An Excerpt from The Sultan's Daughter:
In the selamlik, I hunted for the fine Chinese vase in its usual place in the wall niche, but it wasn't there. I was about to call for Ali to ask where it might be when I saw it already out--placed curiously on the top of a low wooden chest. There were flowers in it, too, and they seemed very fresh. They couldn't have been cut any earlier than that very morning. And it was a very curious bouquet altogether, not unattractive or slovenly, but very masculine. It consisted of only one flower--an ox-eye daisy--which was flanked on one side by a leaf of a plane tree, and on the other by a spring of cypress
"Now I see," I thought. "My mistress has taken pity on our guest's poor hand at arranging flowers, and thought it only polite to send him others."
But that thought hardly lived to take a breath before I knew it would not do, and condemned it, like some preIslamic father his unwanted girl-child, to the dust. In its place came, for no apparent reason, the lines of the Persian poet , so popular in the Turkish harems:
I cried so much that I heard
moaning and wailing from the cypresses.
They confided in me and said,
'O that your heart could find peace with us,
For your beloved was flourishing, and so are we.
She was tall, and we are a hundred times taller.'
Often since I'd first heard that poem recited, I had listened for "moaning and wailing from the cypresses" as a wind passed, and often thought, like the poet, of my love who was tall and fair, but now no more. And, like the poet, I had sadly whispered back to the trees:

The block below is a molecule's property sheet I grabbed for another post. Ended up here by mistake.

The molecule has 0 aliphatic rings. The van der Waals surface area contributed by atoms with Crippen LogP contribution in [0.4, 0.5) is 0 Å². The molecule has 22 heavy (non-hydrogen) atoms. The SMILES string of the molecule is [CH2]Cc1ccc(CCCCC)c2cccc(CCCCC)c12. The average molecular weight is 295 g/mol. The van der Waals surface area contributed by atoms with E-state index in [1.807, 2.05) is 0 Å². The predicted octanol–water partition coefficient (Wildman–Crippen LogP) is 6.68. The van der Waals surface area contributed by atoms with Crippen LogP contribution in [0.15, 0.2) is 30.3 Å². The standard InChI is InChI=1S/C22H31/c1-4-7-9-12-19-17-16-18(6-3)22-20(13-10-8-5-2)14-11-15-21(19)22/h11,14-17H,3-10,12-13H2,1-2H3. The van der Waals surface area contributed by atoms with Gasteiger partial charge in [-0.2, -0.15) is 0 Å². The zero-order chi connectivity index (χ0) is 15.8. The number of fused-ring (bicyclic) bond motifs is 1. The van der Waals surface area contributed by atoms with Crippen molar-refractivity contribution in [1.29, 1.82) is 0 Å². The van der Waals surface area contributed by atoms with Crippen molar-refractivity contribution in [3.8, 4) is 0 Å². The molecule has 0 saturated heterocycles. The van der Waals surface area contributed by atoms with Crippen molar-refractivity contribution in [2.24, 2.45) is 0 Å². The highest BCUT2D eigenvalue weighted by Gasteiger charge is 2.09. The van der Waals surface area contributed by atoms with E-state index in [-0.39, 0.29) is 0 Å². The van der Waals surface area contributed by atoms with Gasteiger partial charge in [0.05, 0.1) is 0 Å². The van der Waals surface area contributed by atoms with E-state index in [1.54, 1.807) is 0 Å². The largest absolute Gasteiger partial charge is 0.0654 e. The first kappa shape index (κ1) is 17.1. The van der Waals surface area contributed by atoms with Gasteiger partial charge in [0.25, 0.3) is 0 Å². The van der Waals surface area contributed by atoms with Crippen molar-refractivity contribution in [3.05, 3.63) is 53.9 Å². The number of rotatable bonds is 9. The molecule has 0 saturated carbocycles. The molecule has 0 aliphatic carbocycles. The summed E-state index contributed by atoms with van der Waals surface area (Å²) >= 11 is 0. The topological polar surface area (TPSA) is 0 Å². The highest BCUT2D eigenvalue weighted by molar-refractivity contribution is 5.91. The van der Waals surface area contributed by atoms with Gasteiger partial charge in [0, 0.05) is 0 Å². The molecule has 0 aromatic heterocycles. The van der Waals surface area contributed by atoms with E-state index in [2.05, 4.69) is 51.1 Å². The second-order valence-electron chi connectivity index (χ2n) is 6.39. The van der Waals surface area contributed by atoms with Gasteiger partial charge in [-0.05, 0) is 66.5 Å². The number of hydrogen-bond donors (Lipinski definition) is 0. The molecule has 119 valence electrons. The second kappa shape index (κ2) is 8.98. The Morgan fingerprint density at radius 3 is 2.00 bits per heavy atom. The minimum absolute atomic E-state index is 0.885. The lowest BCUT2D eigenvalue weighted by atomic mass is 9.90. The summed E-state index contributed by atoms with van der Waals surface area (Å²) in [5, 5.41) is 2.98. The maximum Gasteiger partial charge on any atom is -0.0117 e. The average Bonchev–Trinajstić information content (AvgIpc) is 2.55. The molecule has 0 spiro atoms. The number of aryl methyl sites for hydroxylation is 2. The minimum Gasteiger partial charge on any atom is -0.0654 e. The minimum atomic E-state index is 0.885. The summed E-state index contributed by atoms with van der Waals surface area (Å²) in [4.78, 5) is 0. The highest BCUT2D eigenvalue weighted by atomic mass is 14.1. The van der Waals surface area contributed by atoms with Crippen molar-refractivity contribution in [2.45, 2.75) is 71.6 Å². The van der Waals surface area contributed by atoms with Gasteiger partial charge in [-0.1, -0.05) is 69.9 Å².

But what use are you to me
When it comes to kisses?
So it was not strange that now, as I reached out to remove the cypress sprig from the vase, that the lines should come to me again. What was strange was that I should also remember that the cypress, because it never loses its leaves like other trees, was often used by poets as a symbol of eternity.
Plane leaves and ox-eyes also their set meanings in the intricate melodies of romantic verse: the first, because it resembles a hand, means touch or holding, and the flower is an emblem for the beloved's face.
Now I suddenly saw clearly that there was no coincidence here at all. The odd assortment of plants had been chosen and arranged with exquisite care and the message read: plane leaf, ox-eye, cypress, "I will hold the image of my beloved's face in my hand forever."